by Ng Sok Hui
To achieve more equitable funding for all schools, the Ministry of Education has recently encouraged schools to moderate fund-raising activities and consider more thoroughly the spending of funds on additional facilities. According to MOE, one of the more heavily emphasized ways to do so is to use air conditioning sparingly. This not only helps schools cut spending – it also benefits MOE’s other goal of achieving environmentally sustainable schools.
Our school has also recently appealed to us to be more environmentally friendly by using air conditioners only after 9.30am and reminding us to switch them off when not in use. Besides air-conditioners, here are some other ways for us, students and teachers, to be eco-friendly in school.
Use air conditioning sensibly.
This is obviously the main cause behind our astronomical electricity bills. Of course, it’s justifiable to use air conditioning in facilities like the auditorium, computer labs or library, because there isn’t any other form of ventilation otherwise. But we should bear in mind that having air conditioning in the classroom is a luxury, not a necessity. If we survived four years in Junior High without air conditioned classrooms, surely we could survive two more. It’s perfectly fine to use it from time to time given the warm weather, but we ought to moderate its use on cooler days instead of freezing in our jackets! We are privileged to even have air-conditioned classrooms, so let’s aim to be more responsible in our usage.
Turn of ALL electrical appliances when not in use.
It may sound trivial but in truth, this is a common problem observed in our school. Sometimes we are in such a rush to get to classes that we just forget, and there isn’t someone to constantly remind us to turn off the fans, lights and air conditioning. Why not appoint someone to do a quick check before leaving the classroom?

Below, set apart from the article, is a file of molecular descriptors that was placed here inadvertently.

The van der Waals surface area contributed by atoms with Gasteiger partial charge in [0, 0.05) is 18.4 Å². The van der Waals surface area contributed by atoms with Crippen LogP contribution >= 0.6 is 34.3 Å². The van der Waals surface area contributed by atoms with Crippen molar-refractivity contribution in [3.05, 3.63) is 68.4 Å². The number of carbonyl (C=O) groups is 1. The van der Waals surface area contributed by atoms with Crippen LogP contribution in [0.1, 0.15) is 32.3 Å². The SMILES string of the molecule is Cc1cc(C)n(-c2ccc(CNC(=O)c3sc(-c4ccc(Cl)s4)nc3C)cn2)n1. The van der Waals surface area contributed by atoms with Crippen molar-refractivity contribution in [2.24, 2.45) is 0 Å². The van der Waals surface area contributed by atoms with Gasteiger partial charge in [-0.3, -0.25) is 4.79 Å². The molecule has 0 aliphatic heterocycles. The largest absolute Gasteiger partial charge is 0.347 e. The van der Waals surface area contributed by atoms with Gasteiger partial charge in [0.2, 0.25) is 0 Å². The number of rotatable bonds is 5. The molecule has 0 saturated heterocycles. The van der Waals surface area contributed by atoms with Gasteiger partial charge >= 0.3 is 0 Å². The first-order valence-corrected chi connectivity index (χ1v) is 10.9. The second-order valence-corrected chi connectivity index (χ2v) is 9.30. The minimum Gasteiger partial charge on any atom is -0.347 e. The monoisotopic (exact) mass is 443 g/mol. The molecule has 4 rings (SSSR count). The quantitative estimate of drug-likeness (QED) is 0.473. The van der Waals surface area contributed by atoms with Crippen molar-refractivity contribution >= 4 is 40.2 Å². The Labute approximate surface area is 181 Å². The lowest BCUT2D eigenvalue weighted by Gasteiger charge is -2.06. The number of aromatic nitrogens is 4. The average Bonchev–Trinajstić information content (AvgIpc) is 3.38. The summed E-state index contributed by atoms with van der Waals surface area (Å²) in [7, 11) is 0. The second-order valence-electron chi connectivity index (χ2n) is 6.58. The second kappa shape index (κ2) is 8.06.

Make (proper) use of the recycling bins around school.
There are plenty of recycling bins around school, most notably at the canteen or library, so let’s start making good use of them. They’re separated into paper, plastic and metal, so be sure to place your items in the correct bin. All bottles or cans should be rinsed clean before being recycled, or they may attract…“visitors”. A few examples of things we can recycle are: used (and clean) plastic bottles, metal cans, paper (not your homework), empty correction tapes and pens, the list goes on!
Print on both sides of the paper
Paper is also a costly item in school. Printing on both sides of the paper may seem insignificant, but when it comes to mass printing, the numbers really add up. If possible, print more pages on each side of the paper and minimise empty spaces. For us students, when paper is provided during tests/exams, we should also aim to utilise it wisely. One way could be writing your name only after the test/exam so teachers would not have to discard unnecessary amounts of paper with just names on them.
Gandhi once said, “Earth provides enough to satisfy every man’s needs, but not every man’s greed.” When it comes to the environment, every small effort counts, so let’s all work towards a greener Dunman High!